It is also worth trying to keep up to date with the latest thinking related to the area of investment that you are trying to specialise in. Therefore, if you plan to invest in defensive or income stocks, for example, it would be wise to read regularly about value investing and dividends. If you plan to invest in growth stocks, it would be wise to read about technology and the latest trends. Perhaps you could subscribe to one or more trade publications that relate to the sector(s) that you are most interested in.

6. Find a good investment service to subscribe to. Many of the suggestions above can now be covered by joining just one stock market service. These services now aim to pick stocks, offer trading and portfolio management software and educational services too. If things go well, then by investing in the stock market picks, the service can be paid for with profits.

It is worth trying to understand - before signing up - whether a service is designed for investors, traders or day traders, as these distinctions will be very important when following their stock market tips.

Though these services are often not 'cheap' they are generally very valuable and can help to make an investor or trader profitable whilst learning the ropes. This is a great way to learn or experience the stock market for beginners.

If you are literally just getting started, the services offered by most major stockbrokers (information here) as a part of their trading account services will be a good place to start (and free). Firms such as Trade King, eTrade, Charles Schwab and Ameritrade provide a range of online tools. These will give you a feel for how portfolio management software works without having to pay extra to learn. However, these services typically offer no advice (known as execution only), which means that a separate service will be required for information analysis.

Most of these services offer some form of free portfolio tracking - this enables you to create a portfolio and track it properly to see how you do with no money on the line. This used to be known as paper trading in the 'good old days' before 2001. This kind of exercise can be a good way to learn and play around with things without being either serious or costly.

In contrast to finding an expert or two that seems to make valuable and careful decisions, do your best to avoid listening to 'tips' from friends or work colleagues. Typically these people will know less than you and have very little to base their suggestion on. No matter how well meaning it may be, advice from someone who knows next to nothing about the topic in question is not advice.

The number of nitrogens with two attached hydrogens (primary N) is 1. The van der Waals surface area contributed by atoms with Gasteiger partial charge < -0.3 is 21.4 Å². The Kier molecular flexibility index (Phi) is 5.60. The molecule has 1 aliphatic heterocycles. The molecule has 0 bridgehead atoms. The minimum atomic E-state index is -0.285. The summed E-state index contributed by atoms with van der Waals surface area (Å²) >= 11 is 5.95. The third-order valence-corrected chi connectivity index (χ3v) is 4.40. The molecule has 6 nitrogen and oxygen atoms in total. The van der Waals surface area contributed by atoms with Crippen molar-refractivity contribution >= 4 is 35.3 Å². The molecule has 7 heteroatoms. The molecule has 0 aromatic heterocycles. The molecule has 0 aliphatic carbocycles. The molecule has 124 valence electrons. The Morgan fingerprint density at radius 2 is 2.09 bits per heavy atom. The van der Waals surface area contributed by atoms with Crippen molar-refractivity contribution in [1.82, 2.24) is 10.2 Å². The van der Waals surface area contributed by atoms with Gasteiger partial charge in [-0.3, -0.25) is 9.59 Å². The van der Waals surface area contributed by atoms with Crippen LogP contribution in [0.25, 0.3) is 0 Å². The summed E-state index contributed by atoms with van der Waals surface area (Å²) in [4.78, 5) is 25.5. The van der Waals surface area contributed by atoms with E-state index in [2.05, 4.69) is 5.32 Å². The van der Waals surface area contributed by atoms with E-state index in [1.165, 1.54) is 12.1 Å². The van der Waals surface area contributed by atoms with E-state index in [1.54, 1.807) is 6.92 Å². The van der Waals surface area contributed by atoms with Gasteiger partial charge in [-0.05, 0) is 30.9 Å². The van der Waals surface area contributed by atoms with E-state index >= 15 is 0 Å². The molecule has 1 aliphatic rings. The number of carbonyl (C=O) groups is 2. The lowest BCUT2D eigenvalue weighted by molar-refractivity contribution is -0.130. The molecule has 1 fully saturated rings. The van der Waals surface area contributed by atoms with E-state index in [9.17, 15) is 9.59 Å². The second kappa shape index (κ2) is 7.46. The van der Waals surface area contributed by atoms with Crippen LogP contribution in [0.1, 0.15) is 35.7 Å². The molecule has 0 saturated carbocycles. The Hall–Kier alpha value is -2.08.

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7. Practice makes perfect. In the investment business, paper trading is how we all start. Pick a couple of companies, make a note of their price, the date, the reason why you want to buy them and then start following the stock.

As time passes, the hunch or assessment which made the company such a great prospect will play out. Was it a good or bad decision? Would buying 'for real' have made a profit or a loss? This simulation will be a great way to track your thinking and ideas relative to the unfolding reality. Treat it as a game at first and have fun with it.

This is an excellent learning experience and one that is vital to the long-term profitability of anyone in the stock market. To get the real experience, purchase some graph paper and chart the stock price movements each day by hand. Learn to compare this with the overall movements of the equity market or index and a whole new world of investment and money will begin to open up to you!

Before you raise your hand to complain, yes, we know that a computer can track price changes much better than most humans. We get it. But the aim of the exercise is to get a 'feel' for the movements in price and that is unlikely to happen by using a computer program and pressing a button. We are talking here about stocks for beginners, and beginners need the learning experience, not the quick fix automation. Just trust us...

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Astute readers will realise that the above guidance is mainly taking different angles to help prepare for and guide decision making by the investor. The ability to confidently make decisions is vital for investment profits and long-term success. This pdf about the decision making models of Charlie Munger (business partner to Warren Buffett at Berkshire Hathaway - both are certified investment immortals) is almost certain to prove helpful.

For a different look at this topic, please also read the following article about the stock market for beginners.

Bonus Stock Market Tip: Everything above is related to how best to invest actively - in other words buying and selling into companies that have been selected by you. But what if you don't have the time, money or inclination? What if the paragraphs above put you off? Perhaps you were looking for a simpler guide? The stock market for dummies perhaps?

In that case, it is possible to invest passively in capital markets. This means that a private investor puts aside either a lump sum or an amount each month and the money is invested into a fund. That fund contains the savings of lots of other private investors and is managed by a professional equities investor. The fund will then be invested in an equity market (such as the NYSE) or a sector (such as energy).

There are a number of different types of these funds (mutual funds, unit trusts, pension funds, ETFs (exchange traded funds) and SICAVs are the best known examples) and thousands of individual funds within each group.

Since these funds pool the money of lots of investors, they can take a position in a much wider number of companies than most individuals could afford. This is known as diversification (information here) and has the effect of reducing the risk being taken by an individual.

It also has the added advantage of saving time. Learning how to play the stock market can take many years of study and effort, but being able to understand the basics so that it is possible to select a sector and fund to invest in should take just one or two days of background reading.